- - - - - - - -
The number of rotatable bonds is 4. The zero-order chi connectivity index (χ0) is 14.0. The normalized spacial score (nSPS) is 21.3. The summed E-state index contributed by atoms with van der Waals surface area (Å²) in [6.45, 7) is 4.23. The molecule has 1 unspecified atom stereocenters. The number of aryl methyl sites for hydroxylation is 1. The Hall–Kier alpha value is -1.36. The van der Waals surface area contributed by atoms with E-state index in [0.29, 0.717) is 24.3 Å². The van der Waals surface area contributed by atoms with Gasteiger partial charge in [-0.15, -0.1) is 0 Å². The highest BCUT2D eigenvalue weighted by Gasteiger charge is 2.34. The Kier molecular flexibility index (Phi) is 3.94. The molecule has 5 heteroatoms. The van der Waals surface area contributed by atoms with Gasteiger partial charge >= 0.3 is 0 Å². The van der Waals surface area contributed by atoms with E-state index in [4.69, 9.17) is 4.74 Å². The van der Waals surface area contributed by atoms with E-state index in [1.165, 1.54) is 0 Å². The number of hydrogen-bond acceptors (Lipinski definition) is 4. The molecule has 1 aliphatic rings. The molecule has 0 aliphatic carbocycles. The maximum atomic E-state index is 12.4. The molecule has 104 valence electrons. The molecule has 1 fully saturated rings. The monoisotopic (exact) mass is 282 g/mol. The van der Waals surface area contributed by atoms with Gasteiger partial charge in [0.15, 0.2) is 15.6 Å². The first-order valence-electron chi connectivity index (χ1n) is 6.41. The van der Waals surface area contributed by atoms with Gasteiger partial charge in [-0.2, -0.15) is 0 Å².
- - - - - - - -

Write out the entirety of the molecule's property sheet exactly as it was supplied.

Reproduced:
The number of rotatable bonds is 4. The zero-order chi connectivity index (χ0) is 14.0. The normalized spacial score (nSPS) is 21.3. The summed E-state index contributed by atoms with van der Waals surface area (Å²) in [6.45, 7) is 4.23. The molecule has 1 unspecified atom stereocenters. The number of aryl methyl sites for hydroxylation is 1. The Hall–Kier alpha value is -1.36. The van der Waals surface area contributed by atoms with E-state index in [0.29, 0.717) is 24.3 Å². The van der Waals surface area contributed by atoms with Gasteiger partial charge in [-0.15, -0.1) is 0 Å². The highest BCUT2D eigenvalue weighted by Gasteiger charge is 2.34. The Kier molecular flexibility index (Phi) is 3.94. The molecule has 5 heteroatoms. The van der Waals surface area contributed by atoms with Gasteiger partial charge >= 0.3 is 0 Å². The van der Waals surface area contributed by atoms with E-state index in [4.69, 9.17) is 4.74 Å². The van der Waals surface area contributed by atoms with E-state index in [1.165, 1.54) is 0 Å². The number of hydrogen-bond acceptors (Lipinski definition) is 4. The molecule has 1 aliphatic rings. The molecule has 0 aliphatic carbocycles. The maximum atomic E-state index is 12.4. The molecule has 104 valence electrons. The molecule has 1 fully saturated rings. The monoisotopic (exact) mass is 282 g/mol. The van der Waals surface area contributed by atoms with Gasteiger partial charge in [0.15, 0.2) is 15.6 Å². The first-order valence-electron chi connectivity index (χ1n) is 6.41. The van der Waals surface area contributed by atoms with Gasteiger partial charge in [-0.2, -0.15) is 0 Å².